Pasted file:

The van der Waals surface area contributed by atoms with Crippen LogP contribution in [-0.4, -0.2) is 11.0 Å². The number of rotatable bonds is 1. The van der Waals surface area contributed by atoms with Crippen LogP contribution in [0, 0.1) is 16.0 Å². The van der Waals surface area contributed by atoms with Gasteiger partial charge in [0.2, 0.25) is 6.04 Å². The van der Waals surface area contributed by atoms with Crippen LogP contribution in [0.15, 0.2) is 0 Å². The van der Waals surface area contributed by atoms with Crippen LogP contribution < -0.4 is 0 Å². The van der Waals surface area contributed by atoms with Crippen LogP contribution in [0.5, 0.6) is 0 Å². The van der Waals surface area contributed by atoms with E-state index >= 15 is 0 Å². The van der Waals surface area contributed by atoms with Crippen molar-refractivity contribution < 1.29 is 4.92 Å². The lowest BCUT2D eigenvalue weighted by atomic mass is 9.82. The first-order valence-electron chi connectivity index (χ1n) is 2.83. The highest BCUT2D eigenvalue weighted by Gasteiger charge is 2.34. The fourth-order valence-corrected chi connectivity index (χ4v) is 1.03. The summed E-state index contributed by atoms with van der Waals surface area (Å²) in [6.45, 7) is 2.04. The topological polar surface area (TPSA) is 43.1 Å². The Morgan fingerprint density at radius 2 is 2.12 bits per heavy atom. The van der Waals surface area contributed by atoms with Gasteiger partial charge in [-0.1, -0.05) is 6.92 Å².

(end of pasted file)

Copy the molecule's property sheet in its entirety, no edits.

The van der Waals surface area contributed by atoms with Crippen LogP contribution in [-0.4, -0.2) is 11.0 Å². The number of rotatable bonds is 1. The van der Waals surface area contributed by atoms with Crippen LogP contribution in [0, 0.1) is 16.0 Å². The van der Waals surface area contributed by atoms with Gasteiger partial charge in [0.2, 0.25) is 6.04 Å². The van der Waals surface area contributed by atoms with Crippen LogP contribution in [0.15, 0.2) is 0 Å². The van der Waals surface area contributed by atoms with Crippen LogP contribution < -0.4 is 0 Å². The van der Waals surface area contributed by atoms with Crippen LogP contribution in [0.5, 0.6) is 0 Å². The van der Waals surface area contributed by atoms with E-state index >= 15 is 0 Å². The van der Waals surface area contributed by atoms with Crippen molar-refractivity contribution < 1.29 is 4.92 Å². The lowest BCUT2D eigenvalue weighted by atomic mass is 9.82. The first-order valence-electron chi connectivity index (χ1n) is 2.83. The highest BCUT2D eigenvalue weighted by Gasteiger charge is 2.34. The fourth-order valence-corrected chi connectivity index (χ4v) is 1.03. The summed E-state index contributed by atoms with van der Waals surface area (Å²) in [6.45, 7) is 2.04. The topological polar surface area (TPSA) is 43.1 Å². The Morgan fingerprint density at radius 2 is 2.12 bits per heavy atom. The van der Waals surface area contributed by atoms with Gasteiger partial charge in [-0.1, -0.05) is 6.92 Å².